On May 28, 2013, EPA announced that “Wal-Mart Stores Inc. pleaded guilty today in cases filed by federal prosecutors in Los Angeles and San Francisco to six counts of violating the Clean Water Act by illegally handling and disposing of hazardous materials at its retail stores across the United States. The Bentonville, Ark.-based company also pleaded guilty today in Kansas City, Mo., to violating the Federal Insecticide, Fungicide and Rodenticide Act (FIFRA) by failing to properly handle pesticides that had been returned by customers at its stores across the country.”
According to Walmart’s press release, “the plea agreements and administrative resolution call for Walmart to pay an aggregate amount of approximately $82 million consisting of the following payments: $60 million for misdemeanor Clean Water Act Violations in California ($40 million fine and $20 million community service payments); $14 million in Missouri for a misdemeanor Federal Insecticide, Fungicide, and Rodenticide Act violation (FIFRA) ($11 million fine and $3 million in community service payments); and a $7.6 million civil penalty to EPA to settle charges for FIFRA ($1.5 million) and Resource Conservation and Recovery Act (RCRA) violations ($6.1 million). The payments will not impact the company’s results of operations for the second quarter of 2013 and will not be material to the company’s financial position.”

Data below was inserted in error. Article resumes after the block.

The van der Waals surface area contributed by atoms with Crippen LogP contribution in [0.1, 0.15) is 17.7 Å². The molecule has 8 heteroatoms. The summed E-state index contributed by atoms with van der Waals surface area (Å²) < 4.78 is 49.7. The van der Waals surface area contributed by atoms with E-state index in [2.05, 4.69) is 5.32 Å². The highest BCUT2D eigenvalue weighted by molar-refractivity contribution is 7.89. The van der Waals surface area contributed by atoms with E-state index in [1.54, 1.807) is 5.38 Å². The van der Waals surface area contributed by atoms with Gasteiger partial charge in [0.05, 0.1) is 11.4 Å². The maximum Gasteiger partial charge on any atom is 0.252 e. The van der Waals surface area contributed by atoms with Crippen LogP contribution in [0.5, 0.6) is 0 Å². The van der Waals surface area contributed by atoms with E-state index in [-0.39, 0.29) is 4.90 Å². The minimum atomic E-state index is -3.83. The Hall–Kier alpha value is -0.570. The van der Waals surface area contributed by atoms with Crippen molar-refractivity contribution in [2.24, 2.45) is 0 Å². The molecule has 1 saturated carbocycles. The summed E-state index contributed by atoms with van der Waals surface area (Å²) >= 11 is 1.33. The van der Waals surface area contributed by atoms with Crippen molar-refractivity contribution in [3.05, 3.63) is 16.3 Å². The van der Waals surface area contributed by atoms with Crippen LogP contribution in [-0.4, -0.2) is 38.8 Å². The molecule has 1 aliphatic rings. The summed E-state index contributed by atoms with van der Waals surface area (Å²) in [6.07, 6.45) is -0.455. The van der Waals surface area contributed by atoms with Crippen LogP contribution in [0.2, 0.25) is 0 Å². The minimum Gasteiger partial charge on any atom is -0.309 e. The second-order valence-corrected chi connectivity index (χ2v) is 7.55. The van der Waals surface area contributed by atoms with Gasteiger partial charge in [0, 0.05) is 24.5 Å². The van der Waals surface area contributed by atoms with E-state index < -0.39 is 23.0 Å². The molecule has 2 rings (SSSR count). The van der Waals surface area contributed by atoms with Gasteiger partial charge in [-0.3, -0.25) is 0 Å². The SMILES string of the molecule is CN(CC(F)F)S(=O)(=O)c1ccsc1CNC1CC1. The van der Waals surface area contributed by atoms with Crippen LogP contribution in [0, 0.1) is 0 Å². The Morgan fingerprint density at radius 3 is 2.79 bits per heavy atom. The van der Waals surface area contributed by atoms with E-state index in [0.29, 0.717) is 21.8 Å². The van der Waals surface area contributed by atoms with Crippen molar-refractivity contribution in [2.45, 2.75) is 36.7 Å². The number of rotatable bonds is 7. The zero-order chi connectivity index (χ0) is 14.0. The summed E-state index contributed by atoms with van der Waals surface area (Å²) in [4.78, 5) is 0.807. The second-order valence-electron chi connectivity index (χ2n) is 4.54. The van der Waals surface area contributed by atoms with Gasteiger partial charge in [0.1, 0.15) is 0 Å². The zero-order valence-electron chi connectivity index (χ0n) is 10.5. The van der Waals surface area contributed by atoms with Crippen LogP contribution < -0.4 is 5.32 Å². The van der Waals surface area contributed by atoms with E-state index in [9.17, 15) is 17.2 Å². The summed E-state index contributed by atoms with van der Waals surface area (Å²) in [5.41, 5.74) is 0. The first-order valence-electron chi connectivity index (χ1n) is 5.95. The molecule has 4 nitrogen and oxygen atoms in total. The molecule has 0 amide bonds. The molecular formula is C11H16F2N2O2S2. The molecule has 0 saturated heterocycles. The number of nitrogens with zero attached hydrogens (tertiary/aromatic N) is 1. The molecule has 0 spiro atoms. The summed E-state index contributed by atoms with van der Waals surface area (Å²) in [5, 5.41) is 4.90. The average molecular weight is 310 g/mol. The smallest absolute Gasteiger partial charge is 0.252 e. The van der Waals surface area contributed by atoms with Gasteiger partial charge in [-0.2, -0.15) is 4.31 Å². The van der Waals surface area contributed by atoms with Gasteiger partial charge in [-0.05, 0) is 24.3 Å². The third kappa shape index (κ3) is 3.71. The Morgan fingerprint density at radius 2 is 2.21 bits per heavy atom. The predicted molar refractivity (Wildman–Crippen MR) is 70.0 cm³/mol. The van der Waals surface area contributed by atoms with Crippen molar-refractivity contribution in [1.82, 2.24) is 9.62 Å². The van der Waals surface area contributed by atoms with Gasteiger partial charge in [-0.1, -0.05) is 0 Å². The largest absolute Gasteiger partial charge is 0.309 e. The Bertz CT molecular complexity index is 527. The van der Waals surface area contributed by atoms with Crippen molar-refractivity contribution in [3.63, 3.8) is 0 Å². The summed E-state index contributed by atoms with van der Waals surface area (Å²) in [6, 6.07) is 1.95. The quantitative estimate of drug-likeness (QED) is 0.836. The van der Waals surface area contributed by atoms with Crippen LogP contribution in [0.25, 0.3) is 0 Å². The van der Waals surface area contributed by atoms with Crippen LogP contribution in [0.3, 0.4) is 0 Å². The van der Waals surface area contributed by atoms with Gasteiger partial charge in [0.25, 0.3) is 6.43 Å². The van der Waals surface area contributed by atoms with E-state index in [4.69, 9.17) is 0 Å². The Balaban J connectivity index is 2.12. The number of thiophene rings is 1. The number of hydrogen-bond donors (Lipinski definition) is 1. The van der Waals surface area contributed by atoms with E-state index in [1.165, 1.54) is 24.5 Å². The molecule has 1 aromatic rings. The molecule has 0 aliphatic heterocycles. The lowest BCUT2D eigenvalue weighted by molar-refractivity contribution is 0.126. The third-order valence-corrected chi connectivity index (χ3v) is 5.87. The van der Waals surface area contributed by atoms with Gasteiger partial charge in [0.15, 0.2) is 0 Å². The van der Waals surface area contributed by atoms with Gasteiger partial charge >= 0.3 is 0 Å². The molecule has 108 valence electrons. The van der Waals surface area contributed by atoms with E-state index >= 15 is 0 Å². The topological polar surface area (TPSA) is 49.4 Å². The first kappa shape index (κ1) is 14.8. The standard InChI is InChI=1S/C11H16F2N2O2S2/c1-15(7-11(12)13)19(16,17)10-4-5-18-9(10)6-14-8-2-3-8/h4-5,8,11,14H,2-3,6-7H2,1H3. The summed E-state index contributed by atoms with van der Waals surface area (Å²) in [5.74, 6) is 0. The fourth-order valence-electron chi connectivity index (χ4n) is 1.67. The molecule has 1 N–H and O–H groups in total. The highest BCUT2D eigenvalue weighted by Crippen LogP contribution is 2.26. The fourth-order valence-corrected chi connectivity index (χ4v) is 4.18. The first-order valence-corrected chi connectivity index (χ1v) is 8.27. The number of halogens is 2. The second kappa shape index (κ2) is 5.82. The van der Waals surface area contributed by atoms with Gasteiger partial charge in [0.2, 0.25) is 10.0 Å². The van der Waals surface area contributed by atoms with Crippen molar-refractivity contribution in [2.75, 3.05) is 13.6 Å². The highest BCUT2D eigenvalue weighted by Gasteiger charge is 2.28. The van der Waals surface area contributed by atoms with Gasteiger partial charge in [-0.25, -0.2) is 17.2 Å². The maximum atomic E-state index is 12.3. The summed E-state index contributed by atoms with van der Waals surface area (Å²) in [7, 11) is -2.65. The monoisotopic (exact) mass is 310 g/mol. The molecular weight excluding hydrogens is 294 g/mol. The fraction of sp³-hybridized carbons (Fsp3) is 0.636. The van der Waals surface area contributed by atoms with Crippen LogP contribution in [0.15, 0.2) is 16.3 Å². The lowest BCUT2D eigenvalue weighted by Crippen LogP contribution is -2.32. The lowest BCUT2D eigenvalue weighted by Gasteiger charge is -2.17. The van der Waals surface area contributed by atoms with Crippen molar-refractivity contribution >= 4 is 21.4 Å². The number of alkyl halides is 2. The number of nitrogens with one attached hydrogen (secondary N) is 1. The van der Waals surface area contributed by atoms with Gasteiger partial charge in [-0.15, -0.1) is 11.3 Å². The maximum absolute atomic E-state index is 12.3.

Environmental regulators have increased their focus on businesses that handle household, consumer, and personal care products, particularly returned, damaged, off-spec, and obsolete products. A variety of household and consumer chemical and personal care products, such as kitchen and bathroom cleaners, nail polish, hand sanitizer, aerosol disinfectants, medicines/pharmaceuticals and the like may actually be regulated “hazardous wastes” after a decision is made to discard them. And although these products seem relatively benign – in the sense that we encounter them in our daily lives and they are routinely used in our homes and businesses – EPA’s most recent action represents a growing trend of companies that have faced significant civil, and in some cases criminal, penalties for improper management and disposal of such products.
In addition to product management, warehouses and retail stores may have other environmental, safety, and health issues that are easy to overlook: refrigerant and cooling system leaks, used oil/fluids and batteries from forklifts, spent fluorescent bulbs, and stormwater and wastewater discharges to sanitary sewers.
Combine this mix of factors with the fact that companies frequently rely upon offsite locations, contractors, third-party vendors, and temporary staff to manage these operations – where the lines of responsibility and authority may not always be clear – and this creates a scenario ripe for EPA enforcement.
Spencer Fane’s Environmental Practice Group hosted a national webinar, EPA’s Warehouse and Consumer Products Enforcement Initiative, in June 2012, and addressed the increased enforcement activity by federal and state regulators focused on the retail and warehousing industries and the disposal of consumer and retail products. A copy of the slides and an audio recording may be downloaded here.